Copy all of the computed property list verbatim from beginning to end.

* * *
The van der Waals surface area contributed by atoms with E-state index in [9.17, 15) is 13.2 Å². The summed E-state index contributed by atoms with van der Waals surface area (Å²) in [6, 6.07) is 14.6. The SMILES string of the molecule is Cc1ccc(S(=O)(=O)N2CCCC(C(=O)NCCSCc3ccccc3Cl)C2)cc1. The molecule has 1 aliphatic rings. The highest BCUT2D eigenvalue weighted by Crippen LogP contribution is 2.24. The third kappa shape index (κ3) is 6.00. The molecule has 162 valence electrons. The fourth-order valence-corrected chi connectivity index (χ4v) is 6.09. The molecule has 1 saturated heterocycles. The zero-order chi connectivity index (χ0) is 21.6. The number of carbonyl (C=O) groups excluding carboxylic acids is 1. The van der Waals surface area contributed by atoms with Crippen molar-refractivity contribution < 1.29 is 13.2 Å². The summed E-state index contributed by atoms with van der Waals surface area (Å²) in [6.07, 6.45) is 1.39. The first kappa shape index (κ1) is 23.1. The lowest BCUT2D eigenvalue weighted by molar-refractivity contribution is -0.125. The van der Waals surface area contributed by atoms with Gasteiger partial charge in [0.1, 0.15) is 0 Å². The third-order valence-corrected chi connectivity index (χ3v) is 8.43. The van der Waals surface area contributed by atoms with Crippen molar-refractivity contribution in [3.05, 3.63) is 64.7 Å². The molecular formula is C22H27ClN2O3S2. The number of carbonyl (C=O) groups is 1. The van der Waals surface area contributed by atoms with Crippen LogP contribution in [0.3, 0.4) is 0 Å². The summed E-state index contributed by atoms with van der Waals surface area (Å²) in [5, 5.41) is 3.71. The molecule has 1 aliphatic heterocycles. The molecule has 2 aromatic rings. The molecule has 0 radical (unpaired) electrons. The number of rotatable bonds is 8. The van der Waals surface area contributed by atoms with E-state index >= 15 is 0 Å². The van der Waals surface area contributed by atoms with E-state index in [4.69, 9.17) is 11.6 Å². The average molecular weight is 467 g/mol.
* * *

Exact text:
The van der Waals surface area contributed by atoms with E-state index in [9.17, 15) is 13.2 Å². The summed E-state index contributed by atoms with van der Waals surface area (Å²) in [6, 6.07) is 14.6. The SMILES string of the molecule is Cc1ccc(S(=O)(=O)N2CCCC(C(=O)NCCSCc3ccccc3Cl)C2)cc1. The molecule has 1 aliphatic rings. The highest BCUT2D eigenvalue weighted by Crippen LogP contribution is 2.24. The third kappa shape index (κ3) is 6.00. The molecule has 162 valence electrons. The fourth-order valence-corrected chi connectivity index (χ4v) is 6.09. The molecule has 1 saturated heterocycles. The zero-order chi connectivity index (χ0) is 21.6. The number of carbonyl (C=O) groups excluding carboxylic acids is 1. The van der Waals surface area contributed by atoms with Crippen molar-refractivity contribution < 1.29 is 13.2 Å². The summed E-state index contributed by atoms with van der Waals surface area (Å²) in [6.07, 6.45) is 1.39. The first kappa shape index (κ1) is 23.1. The lowest BCUT2D eigenvalue weighted by molar-refractivity contribution is -0.125. The van der Waals surface area contributed by atoms with Gasteiger partial charge in [0.1, 0.15) is 0 Å². The third-order valence-corrected chi connectivity index (χ3v) is 8.43. The van der Waals surface area contributed by atoms with Crippen molar-refractivity contribution in [3.05, 3.63) is 64.7 Å². The molecular formula is C22H27ClN2O3S2. The number of carbonyl (C=O) groups is 1. The van der Waals surface area contributed by atoms with Crippen LogP contribution in [0.3, 0.4) is 0 Å². The summed E-state index contributed by atoms with van der Waals surface area (Å²) in [5, 5.41) is 3.71. The molecule has 1 aliphatic heterocycles. The molecule has 2 aromatic rings. The molecule has 0 radical (unpaired) electrons. The number of rotatable bonds is 8. The van der Waals surface area contributed by atoms with E-state index >= 15 is 0 Å². The van der Waals surface area contributed by atoms with E-state index in [4.69, 9.17) is 11.6 Å². The average molecular weight is 467 g/mol.